49. 49. Uthman MA, Satir AA, Tabbara KS (2005) Clinical and histopathological features of zoonotic cutaneous leishmaniasis in Saudi Arabia. J Eur Acad Dermatol Venerol 19: 431–436.
  50. 50. AlSamarai AM, AlObaidi HS (2009) Cutaneous leishmaniasis in Iraq. J Infect Developing Countries 3: 123–129.
  51. 51. Fathy FM, El-Kasah F, El-Ahwal AM (2009) Emerging cutaneous leishmaniasis in Sirte-Libya: epidemiology, recognition and management. J Egypt Soc Parasitol 39: 881–905.
  52. 52. Mahdy MA, Al-Mekhlafi HM, Al-Mekhlafi AM, Lim YA, Bin Shuaib NO, et al. (2010) Molecular characterization of Leishmania species isolated from cutaneous leishmaniasis in Yemen. PLoS ONE 5: e12879.
  53. 53. Mihoubi I, Picot S, Hafirassou N, de Monbrison F (2008) Cutaneous leishmaniasis caused by Leishmania tropica in Algeria. Trans R Soc Trop Med Hyg 102: 1157–1159.
  54. 54. Talmi-Frank D, Jaffe CL, Nasereddin A, Warburg A, King R, et al. (2010) Leishmania tropica in rock hyraxes (Procavia capensis) in a focus of human cutaneous leishmaniasis. Am J Trop Med Hyg 82: 814–818.
  55. 55. Vinitsky O, Ore L, Habiballa H, Cohen-Dar M (2010) Geographic and epidemiologic analysis of the cutaneous leishmaniasis outbreak in Northern Israel, 2000–2003. IMAJ 12: 652–656.
  56. 56. Harrat Z, Boubidi SC, Pratlong F, Benikhlef R, Selt B, et al. (2009) Description of a dermatropic leishmania close to L. killicki (Rioux, Lanotte & Pratlong 1986) in Algeria. Trans R Soc Trop Med Hyg 103: 716–720.
  57. 57. Al-Nahhas S, Shabaan M, Hammoud L, Al-Taweel A, Al-Jorf S (2003) Visceral leishmaniasis in the Syrian Arab Republic: early detection using rK39. East Mediterr Health J 9: 856–862.
  58. 58. Bouhamdan SF, Bitar LK, Saghir HJ, Bayan A, Araj GF (2010) Seroprevalence of Toxoplasma antibodies among individuals tested at hospitals and private laboratories in Beirut. J Med Liban 58: 8–11.
  59. 59. World Health Organization (n.d.) Global health atlas. Available: Accessed 18 January 2012.
  60. 60. Al-Khatib TK, Hamid AS, Al-Kuhlany AM, Al-Jabal MH, Raja'a YA (2006) Rapid assessment of trachoma in 9 governates and Socotra Island in Yemen. East Mediterr Health J 12: 566–572.
  61. 61. Shahriari HA, Izadi S, Rouhani MR, Ghasemzadeh F, Maleki AR (2007) Prevalence and causes of visual impairment and blindness in Sistan-va-Baluchestan Province, Iran: Zahedan Eye Study. Br J Ophthalmol 91: 579–584.
  62. 62. Hotez PJ (2011) Enlarging the “audacious goal”: elimination of the world's high prevalence neglected tropical diseases. Vaccine. E-pub ahead of print 19 December 2011. doi:10.1016/j.vaccine.2011.06.024.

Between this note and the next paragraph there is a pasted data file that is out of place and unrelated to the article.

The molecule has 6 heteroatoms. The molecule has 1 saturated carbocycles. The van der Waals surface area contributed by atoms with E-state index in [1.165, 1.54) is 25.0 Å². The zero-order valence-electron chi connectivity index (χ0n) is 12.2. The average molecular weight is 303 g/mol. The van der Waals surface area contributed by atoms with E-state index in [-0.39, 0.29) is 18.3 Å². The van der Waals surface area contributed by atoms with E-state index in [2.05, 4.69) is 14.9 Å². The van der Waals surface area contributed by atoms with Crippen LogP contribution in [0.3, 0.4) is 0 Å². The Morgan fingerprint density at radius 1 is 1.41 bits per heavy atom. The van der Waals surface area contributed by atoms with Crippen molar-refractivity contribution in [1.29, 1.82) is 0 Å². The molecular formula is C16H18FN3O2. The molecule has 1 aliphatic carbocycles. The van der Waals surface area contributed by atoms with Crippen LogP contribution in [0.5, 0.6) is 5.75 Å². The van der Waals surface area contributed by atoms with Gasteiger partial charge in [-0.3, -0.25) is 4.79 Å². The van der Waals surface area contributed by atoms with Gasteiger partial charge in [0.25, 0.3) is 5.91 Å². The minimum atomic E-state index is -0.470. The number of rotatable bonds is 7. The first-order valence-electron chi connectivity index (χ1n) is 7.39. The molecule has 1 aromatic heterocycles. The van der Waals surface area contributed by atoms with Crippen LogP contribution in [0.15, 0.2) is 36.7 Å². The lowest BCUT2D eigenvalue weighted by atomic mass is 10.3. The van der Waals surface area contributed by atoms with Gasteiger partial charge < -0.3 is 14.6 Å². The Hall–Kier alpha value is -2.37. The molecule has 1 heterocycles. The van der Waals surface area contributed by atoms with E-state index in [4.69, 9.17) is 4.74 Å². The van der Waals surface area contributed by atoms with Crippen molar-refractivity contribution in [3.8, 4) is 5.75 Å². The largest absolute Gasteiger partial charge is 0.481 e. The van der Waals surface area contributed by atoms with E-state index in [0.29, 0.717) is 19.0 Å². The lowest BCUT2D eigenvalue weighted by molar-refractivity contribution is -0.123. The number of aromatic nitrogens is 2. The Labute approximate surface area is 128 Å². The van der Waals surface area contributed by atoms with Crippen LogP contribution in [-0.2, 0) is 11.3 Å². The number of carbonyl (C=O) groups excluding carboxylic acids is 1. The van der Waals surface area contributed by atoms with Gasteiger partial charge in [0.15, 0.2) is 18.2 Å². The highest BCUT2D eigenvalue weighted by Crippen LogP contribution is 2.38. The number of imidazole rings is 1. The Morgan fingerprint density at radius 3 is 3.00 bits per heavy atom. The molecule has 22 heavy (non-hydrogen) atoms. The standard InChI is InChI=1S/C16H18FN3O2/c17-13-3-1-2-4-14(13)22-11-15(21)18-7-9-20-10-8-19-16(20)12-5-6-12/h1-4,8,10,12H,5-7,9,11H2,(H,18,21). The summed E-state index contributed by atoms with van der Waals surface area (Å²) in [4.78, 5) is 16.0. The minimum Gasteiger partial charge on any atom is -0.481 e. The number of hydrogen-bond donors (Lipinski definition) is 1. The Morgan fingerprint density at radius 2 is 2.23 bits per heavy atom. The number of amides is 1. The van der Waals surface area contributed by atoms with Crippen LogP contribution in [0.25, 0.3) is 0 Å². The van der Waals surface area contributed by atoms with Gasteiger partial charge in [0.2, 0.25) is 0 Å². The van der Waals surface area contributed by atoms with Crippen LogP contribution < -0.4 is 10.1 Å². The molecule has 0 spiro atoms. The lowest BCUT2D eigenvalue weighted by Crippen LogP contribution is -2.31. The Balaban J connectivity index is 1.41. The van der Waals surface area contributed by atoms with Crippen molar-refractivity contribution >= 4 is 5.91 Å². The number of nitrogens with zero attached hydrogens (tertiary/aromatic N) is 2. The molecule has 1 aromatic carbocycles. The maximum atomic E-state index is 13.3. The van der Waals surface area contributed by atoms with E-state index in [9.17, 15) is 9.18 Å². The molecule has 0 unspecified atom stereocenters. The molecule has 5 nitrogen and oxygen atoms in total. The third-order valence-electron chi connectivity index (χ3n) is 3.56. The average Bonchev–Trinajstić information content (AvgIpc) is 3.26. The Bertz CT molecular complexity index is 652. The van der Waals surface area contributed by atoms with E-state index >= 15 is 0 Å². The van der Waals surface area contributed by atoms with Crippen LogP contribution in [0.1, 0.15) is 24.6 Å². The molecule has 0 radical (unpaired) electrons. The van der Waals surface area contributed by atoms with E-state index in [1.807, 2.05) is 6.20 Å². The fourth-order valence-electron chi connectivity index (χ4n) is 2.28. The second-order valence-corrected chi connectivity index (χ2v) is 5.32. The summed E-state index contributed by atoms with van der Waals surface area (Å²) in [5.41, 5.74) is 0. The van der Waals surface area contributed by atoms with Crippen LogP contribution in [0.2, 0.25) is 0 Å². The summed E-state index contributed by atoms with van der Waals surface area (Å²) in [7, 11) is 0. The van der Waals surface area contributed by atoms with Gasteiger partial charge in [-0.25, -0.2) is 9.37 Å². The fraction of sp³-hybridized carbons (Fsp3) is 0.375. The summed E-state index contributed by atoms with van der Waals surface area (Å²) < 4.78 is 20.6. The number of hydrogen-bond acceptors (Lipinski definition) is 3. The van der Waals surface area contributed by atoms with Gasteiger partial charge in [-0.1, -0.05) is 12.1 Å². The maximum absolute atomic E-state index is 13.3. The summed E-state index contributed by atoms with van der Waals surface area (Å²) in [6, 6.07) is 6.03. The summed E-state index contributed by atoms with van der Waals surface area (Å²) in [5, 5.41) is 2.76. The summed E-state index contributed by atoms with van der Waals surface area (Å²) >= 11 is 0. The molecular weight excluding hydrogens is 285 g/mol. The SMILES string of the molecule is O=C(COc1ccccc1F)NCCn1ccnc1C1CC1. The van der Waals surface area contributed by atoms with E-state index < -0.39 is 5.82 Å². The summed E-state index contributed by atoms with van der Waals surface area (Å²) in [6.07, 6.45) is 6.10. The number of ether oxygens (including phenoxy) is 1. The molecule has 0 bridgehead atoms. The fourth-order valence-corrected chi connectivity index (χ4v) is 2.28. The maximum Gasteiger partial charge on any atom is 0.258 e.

63. 63. World Health Organization (2010) Global leprosy situation. Weekly Epidemiol Rec 85: 337–348.
  64. 64. Ahmed MO, Elmeshri SE, Abuzweda AR, Blauo M, Abouzeed YM, et al. (2010) Seroprevalence of brucellosis in animals and human populations in the western mountains region in Libya, December 2006–January 2008. Euro Surveill 15: pii: 19625.
  65. 65. Ooi EE, Gubler DJ (2011) Dengue and dengue hemorrhagic fever (Ch. 75). In: Guerrant RL, Walker DH, editors. Tropical infectious diseases: principles, pathogens, and practice. 3rd edition. Saunders Elsevier.
  66. 66. Ahmed MM (2010) Clinical profile of dengue fever infection in King Abdul Aziz University Hospital Saudi Arabia. J Infect Dev 4: 503–510.
  67. 67. Chinikar S, Mojtaba Ghiasi S, Moradi M, Goya MM, Reza Shirzadi M, et al. (2010) Phylogenetic analsysis in a recent controlled outbreak of Crimean-Congo haemorrhagic fever in the south of Iran, December 2008. Euro Surveill 15: pii: 19720.
  68. 68. Al-Afaleq AI, Hussein MF (2011) The status of Rift Valley fever in animals in Saudi Arabia: a mini review. Vector Borne Zoonotic Dis 11: 1513–1520.
  69. 69. Memish ZA, Charrel RN, Zaki AM, Fagbo SF (2010) Alkhurma haemorrhagic fever–a viral haemorrhagic disease unique to the Arabian Peninsula. Int J Antimicrob Agents 36: Suppl 1S53–S57.
  70. 70. Hotez PJ (2011) A handful of ‘antipoverty’ vaccines exist for neglected diseases, but the world's poorest billion need more. Health Aff (Millwood) 30: 1080–1087.
  71. 71. McDowell MA, Rafati S, Ramalho-Ortigao M, Salah AB (2011) Leishmaniasis: Middle East and North Africa research and development priorities. PLoS Negl Trop Dis 7: e1219.
  72. 72. Jacobson RL (2011) Leishmaniasis in an era of conflict in the Middle East. Vector Borne Zoonotic Dis 11: 247–258.
  73. 73. Davies FG (2006) Risk of a rift valley fever epidemic at the haj in Mecca, Saudi Arabia. Rev Sci Tech 25: 137–147.